Chip McGrath has a great story in the New York Times that captures the hopefulness, heartbreak and critical hauteur that surrounds the career of an artist. In this case, a failed Abstract Expressionist painter who had been Willem de Kooning’s student, Raymond Spillenger, has his work discovered by his sons after his death. Is there a market for work that was once passed over? McGrath tries to tease the possibility:
When Mr. Spillenger’s two sons, Paul and Clyde, started cleaning out his apartment a few months ago, they found the remnants of a career even they hadn’t fully comprehended: hundreds of paintings and drawings stacked against the wall or stuffed under the bed, works that probably no one except their father had ever looked at. By most standards, including his own, Mr. Spillenger was a failure, and yet his failure is just as revealing as success, a lesson in the elusiveness of art world fame.
And like some lucky failures, his may even turn out to be temporary. A retrospective Spillenger exhibition is being scheduled for early 2016 at Black Mountain College near Asheville, N.C., where he studied, and some of his work may appear in a Black Mountain show at the Institute of Contemporary Art in Boston next fall. It’s possible that his paintings could begin to sell in a way they never did when he was alive. As the critic and author Mark Stevens pointed out, prices in the art world are currently so crazy that even the remnants of Abstract Expressionism, or what he called “the scraps,” may now have value.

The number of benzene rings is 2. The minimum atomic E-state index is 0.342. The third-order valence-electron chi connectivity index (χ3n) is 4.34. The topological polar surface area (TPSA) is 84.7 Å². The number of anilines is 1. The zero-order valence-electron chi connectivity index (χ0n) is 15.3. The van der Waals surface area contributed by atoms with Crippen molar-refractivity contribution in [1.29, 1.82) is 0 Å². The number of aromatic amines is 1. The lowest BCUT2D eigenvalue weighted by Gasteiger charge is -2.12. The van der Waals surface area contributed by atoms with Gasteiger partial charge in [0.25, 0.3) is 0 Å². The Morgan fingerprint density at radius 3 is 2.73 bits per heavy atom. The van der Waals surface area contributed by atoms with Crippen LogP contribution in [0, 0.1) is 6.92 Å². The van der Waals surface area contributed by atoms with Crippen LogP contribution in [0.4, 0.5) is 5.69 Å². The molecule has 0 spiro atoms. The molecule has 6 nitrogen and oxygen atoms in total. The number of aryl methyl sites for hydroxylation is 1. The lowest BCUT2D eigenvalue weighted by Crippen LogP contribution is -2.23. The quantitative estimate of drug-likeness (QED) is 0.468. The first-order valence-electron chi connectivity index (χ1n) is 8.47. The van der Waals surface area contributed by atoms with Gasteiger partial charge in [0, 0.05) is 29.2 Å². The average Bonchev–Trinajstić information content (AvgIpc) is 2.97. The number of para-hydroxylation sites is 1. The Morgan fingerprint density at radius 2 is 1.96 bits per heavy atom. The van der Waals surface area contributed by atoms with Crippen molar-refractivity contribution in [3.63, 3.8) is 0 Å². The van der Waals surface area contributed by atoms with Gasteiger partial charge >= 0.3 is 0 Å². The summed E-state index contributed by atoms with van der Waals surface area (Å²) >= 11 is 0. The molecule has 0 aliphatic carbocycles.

But John Elderfield, the powerful curator who once ran MoMA and now works for Gagosian only offers grudging hope:
Mr. Elderfield, who has seen Mr. Spillenger’s work only in photographs, wrote that to his eye the older paintings relied a little too much on the “10th Street touch.” His images “announce themselves as daring, but compared to de Kooning and Kline, and some others, they really are not,” he wrote. “In such cases, the gap between the apparently and the truly daring artists is one that becomes ever larger and more evident as time passes. So it is not surprising to me that, if they were not taken up at the time they were made, they would not have been appreciated later.”
And yet, as Mr. Stevens suggested, there could be a market for someone like Mr. Spillenger, who didn’t have a market while he lived.“It does happen that, as work by truly daring artists becomes less available, the marketplace and the critical entrepreneurs start looking for substitutes,” Mr. Elderfield wrote. “So maybe Spillenger’s paintings will find an audience after all.”
Raymond Spillenger of the New York School Gets Noticed (NYTimes.com)